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Research Report: Data digest
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Appendix 1: Data sources, legal assistance services


This section gives a brief description of the legal assistance services covered in Section 1 and data they provided.

Table 1-1:  Matrix of data collected by each service
Organisation
Area of law
Age
Region
Gender
Indigenous Australian
Country of birth
Source of income
Disability
Source of inquiry
Referral destination
Legal Aid NSW Information/Advice Service
YES
YES
YES
YES
YES Advice only
YES Advice only
YES Advice only
NO
YES Advice only
YES Information only
Legal Aid NSW Duty Solicitor Service
YES
YES
YES
YES
YES
YES
YES
NO
NO
NO
LawAccess NSW
YES
YES
YES
YESa
NO
NO
NO
NO
YESb
YES
NSW Community Legal Centres
YES
YES
YES
YES
YES Advice only
YES Advice only
YES Advice only
NO
NO
YES
Chamber Magistrate Service
YES
NO
YES
NO
NO
NO
NO
NO
NO
NO
a  LawAccess NSW gender data were not used due to an error in the data collection process for the period covered. This has been rectified for data collected after 2002.
b  LawAccess NSW source of inquiry data were not used due to the high proportion of service users who found out about the service through the parent bodies of LawAccess—Legal Aid NSW and the NSW Law Society.

Legal Aid
http://www.legalaid.nsw.gov.au/lac.nsf/pages/aboutus

Data

Period Covered: 2000 to 2002
Total number of inquiries: 611348

Data were provided for information, advice and Duty Solicitor inquiries. Due to the overlap of services and clients, and variations in how the terms are defined, information and advice inquiries were grouped together as the Information/Advice Service. Where data is only collected for information or advice inquiries, Legal Aid NSW Information Service or Legal Aid NSW Advice Service is used. The Duty Solicitor Service was analysed separately, as it represents a different set of service users and legal problems. Duty Solicitor Service data were not analysed in relation to the types of legal matters of particular demographic groups, due to the high proportion of inquiries about Criminal Law.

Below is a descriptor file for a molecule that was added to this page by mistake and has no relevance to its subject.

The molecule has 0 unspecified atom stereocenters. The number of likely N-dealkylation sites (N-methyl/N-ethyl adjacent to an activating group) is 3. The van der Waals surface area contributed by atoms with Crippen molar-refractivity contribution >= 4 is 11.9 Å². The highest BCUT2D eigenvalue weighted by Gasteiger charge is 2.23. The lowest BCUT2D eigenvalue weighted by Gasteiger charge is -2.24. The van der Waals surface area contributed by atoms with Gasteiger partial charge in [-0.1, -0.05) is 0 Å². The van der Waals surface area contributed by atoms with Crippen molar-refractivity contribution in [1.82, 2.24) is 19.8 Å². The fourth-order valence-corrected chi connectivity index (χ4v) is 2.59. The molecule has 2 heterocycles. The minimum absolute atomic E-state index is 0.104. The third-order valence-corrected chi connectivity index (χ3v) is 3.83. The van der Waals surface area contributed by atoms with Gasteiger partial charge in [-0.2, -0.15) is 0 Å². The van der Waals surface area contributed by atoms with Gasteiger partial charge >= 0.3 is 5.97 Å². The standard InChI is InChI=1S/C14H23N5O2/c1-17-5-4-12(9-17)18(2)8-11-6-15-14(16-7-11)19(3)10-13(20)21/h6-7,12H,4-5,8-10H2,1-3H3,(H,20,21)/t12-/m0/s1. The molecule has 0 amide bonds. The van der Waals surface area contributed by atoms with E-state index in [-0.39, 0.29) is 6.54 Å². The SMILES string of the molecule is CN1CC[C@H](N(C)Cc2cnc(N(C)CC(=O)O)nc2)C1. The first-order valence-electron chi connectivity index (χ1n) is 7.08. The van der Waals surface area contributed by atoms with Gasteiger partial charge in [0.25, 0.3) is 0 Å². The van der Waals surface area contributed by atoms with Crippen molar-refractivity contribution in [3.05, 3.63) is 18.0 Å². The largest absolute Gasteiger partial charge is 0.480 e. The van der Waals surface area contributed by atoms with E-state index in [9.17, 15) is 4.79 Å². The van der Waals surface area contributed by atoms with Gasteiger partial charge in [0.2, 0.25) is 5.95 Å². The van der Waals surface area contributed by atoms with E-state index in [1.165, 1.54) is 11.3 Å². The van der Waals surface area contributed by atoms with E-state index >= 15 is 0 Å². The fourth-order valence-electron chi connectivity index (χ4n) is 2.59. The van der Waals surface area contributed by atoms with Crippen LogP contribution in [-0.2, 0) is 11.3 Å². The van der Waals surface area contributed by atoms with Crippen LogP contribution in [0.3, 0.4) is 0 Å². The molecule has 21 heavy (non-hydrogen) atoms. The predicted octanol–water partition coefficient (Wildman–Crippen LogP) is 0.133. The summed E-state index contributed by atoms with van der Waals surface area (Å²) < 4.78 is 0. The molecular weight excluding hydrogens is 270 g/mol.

Information/Advice Service (367026 inquiries): Free telephone or in person information, advice or minor assistance. May include assistance with correspondence or making a phone call on behalf of a service user. The service is provided from the following locations: Legal Aid NSW Head Office, 19 regional offices, and outreach advice clinics in metropolitan and country centres. Information/Advice data also include telephone assistance from the Legal Aid helpline (until Oct 2001) and 5 specialist services—Mental Health Advocacy Service, Prisoners Legal Service, Veteran’s Advocacy Service, Child Support Service and the Legal Aid HotLine for Under 18s. Information/Advice does not include advice provided to a client on a Legal Aid grant. LawAccess NSW data were excluded as this service is reported separately.

Duty Solicitor Service (244322 inquiries): Advice or representation for clients on their first appearance in one of the Local Courts distributed throughout NSW. Advice which does not relate to a court appearance that day is recorded as Advice and would be counted as part of the Information/Advice Service.

Legal Aid NSW data relating to Cases (case grants and client representation) were not analysed as these were not regarded as an initial point of contact.

Legal Aid NSW receives its income from the Commonwealth and NSW governments, the Public Purpose Fund of NSW and Legal Aid clients

Role

To assist socially and economically disadvantaged people understand and protect their legal rights. Services include free legal information, advice and minor assistance in all areas of law, grants of legal aid, a Duty Solicitor Service at Local Courts, alternative dispute resolution, a domestic violence court assistance program and community legal education programs.

The data were received as cross-tabulations of legal matter by a number of requested variables for each calendar year. Table 1-2 shows the variables for which data were provided in each service type.

Table 1-2:  Data received from Legal Aid NSW, by service type